It is a large group of stakeholders that have been very generous and made it possible over the past 20 years to carry out the mission and preserve the values of Colonial Williamsburg. I see no reason in the world why we can't build on that going forward.

I think the notion of "it is a Rockefeller institution," in terms of its impact on fundraising, has already been proved to be not a detriment. I think it is an asset.

Q.

What shape should the Colonial Williamsburg experience have for those stakeholders and others?

A.

I've always thought that Colonial Williamsburg had several messages to convey. One is the classic message about how and why revolution came about. The second is the physical and cultural context of the Revolution. And the third is the relevance of that period-relevance for today's society in terms of the why, as well as the physical and social contexts.

Q.

Let's talk about relevance.

A.

If you start, as I do, with the assumption that there is today a certain alienation from the political process in this country, and if, as I conclude, there is not a deep enough understanding of that process, its origins, and its functioning, I think you can look at how critical events are interpreted at Williamsburg to grasp the significance of civic participation to an effective democracy. It seems to me as if Williamsburg in the period was the essence of civic participation.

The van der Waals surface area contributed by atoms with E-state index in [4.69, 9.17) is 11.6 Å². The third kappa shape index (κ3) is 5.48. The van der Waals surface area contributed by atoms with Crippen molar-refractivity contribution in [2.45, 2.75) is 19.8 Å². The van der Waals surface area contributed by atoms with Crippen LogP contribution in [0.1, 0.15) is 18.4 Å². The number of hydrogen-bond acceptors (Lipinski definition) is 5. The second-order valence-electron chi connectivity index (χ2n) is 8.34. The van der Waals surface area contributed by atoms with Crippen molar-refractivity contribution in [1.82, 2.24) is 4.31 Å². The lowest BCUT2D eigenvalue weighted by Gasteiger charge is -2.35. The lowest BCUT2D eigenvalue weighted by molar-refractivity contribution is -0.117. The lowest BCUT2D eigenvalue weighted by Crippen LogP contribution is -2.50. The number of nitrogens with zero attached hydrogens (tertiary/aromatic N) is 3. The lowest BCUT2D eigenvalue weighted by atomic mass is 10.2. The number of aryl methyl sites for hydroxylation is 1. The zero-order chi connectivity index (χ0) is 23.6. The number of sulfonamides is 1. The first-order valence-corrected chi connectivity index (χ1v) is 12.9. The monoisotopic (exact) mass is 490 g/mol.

I also mentioned the social context, and I think the social context is extremely important. Williamsburg has a continuing opportunity to deal with critical issues of that period that continue to be critical issues today: race, religion, and gender.

All of those matters are currently covered, quite effectively, in Williamsburg programs. I believe there is a perspective you can get from participating in those programs that is relevant to today's world.

Q.

Are there programs you would emphasize?

A.

It is probably no secret that I have, in program terms, a very strong interest in the educational outreach component. The reasons are twofold.

One is that if you believe, as I do, in the value of the Colonial Williamsburg educational experience on-site, and you believe, as I do, that you can export a portion of that experience effectively, so that it reaches millions of people-including, in particular, millions of young people at a formative time in their lives-then I think that is a tremendous opportunity. The two programs that I'm talking about in particular are the Colonial Williamsburg Teacher Institute and the electronic field trips. But there is room for even more innovation in this area.

The other reason is that I am absolutely persuaded that when people experience Colonial Williamsburg from afar they are going to want to come here. And that is all to the good.